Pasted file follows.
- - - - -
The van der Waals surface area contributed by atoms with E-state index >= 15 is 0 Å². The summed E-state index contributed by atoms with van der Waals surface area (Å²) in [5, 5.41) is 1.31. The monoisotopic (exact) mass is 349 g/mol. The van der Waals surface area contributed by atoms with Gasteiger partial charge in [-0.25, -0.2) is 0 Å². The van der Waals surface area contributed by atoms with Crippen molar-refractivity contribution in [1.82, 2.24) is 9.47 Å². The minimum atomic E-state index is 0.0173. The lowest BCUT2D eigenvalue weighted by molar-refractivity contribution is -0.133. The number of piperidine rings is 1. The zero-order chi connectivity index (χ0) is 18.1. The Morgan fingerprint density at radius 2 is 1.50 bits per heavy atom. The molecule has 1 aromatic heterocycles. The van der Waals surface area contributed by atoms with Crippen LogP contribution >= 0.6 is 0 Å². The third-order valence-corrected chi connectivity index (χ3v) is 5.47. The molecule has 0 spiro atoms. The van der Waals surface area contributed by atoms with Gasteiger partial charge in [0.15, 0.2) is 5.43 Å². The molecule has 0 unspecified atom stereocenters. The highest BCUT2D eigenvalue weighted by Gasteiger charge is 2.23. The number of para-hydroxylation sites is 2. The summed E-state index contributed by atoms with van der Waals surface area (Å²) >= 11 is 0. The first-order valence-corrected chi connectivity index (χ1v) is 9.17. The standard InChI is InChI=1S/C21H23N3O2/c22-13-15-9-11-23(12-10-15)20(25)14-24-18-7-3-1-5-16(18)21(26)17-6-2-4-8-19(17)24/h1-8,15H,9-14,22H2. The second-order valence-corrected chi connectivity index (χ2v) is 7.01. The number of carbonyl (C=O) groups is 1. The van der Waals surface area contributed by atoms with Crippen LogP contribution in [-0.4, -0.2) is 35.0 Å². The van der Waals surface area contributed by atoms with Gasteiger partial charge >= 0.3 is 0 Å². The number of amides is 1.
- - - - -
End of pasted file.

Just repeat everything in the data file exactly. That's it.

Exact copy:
The van der Waals surface area contributed by atoms with E-state index >= 15 is 0 Å². The summed E-state index contributed by atoms with van der Waals surface area (Å²) in [5, 5.41) is 1.31. The monoisotopic (exact) mass is 349 g/mol. The van der Waals surface area contributed by atoms with Gasteiger partial charge in [-0.25, -0.2) is 0 Å². The van der Waals surface area contributed by atoms with Crippen molar-refractivity contribution in [1.82, 2.24) is 9.47 Å². The minimum atomic E-state index is 0.0173. The lowest BCUT2D eigenvalue weighted by molar-refractivity contribution is -0.133. The number of piperidine rings is 1. The zero-order chi connectivity index (χ0) is 18.1. The Morgan fingerprint density at radius 2 is 1.50 bits per heavy atom. The molecule has 1 aromatic heterocycles. The van der Waals surface area contributed by atoms with Crippen LogP contribution >= 0.6 is 0 Å². The third-order valence-corrected chi connectivity index (χ3v) is 5.47. The molecule has 0 spiro atoms. The van der Waals surface area contributed by atoms with Gasteiger partial charge in [0.15, 0.2) is 5.43 Å². The molecule has 0 unspecified atom stereocenters. The highest BCUT2D eigenvalue weighted by Gasteiger charge is 2.23. The number of para-hydroxylation sites is 2. The summed E-state index contributed by atoms with van der Waals surface area (Å²) >= 11 is 0. The first-order valence-corrected chi connectivity index (χ1v) is 9.17. The standard InChI is InChI=1S/C21H23N3O2/c22-13-15-9-11-23(12-10-15)20(25)14-24-18-7-3-1-5-16(18)21(26)17-6-2-4-8-19(17)24/h1-8,15H,9-14,22H2. The second-order valence-corrected chi connectivity index (χ2v) is 7.01. The number of carbonyl (C=O) groups is 1. The van der Waals surface area contributed by atoms with Crippen LogP contribution in [-0.4, -0.2) is 35.0 Å². The van der Waals surface area contributed by atoms with Gasteiger partial charge >= 0.3 is 0 Å². The number of amides is 1.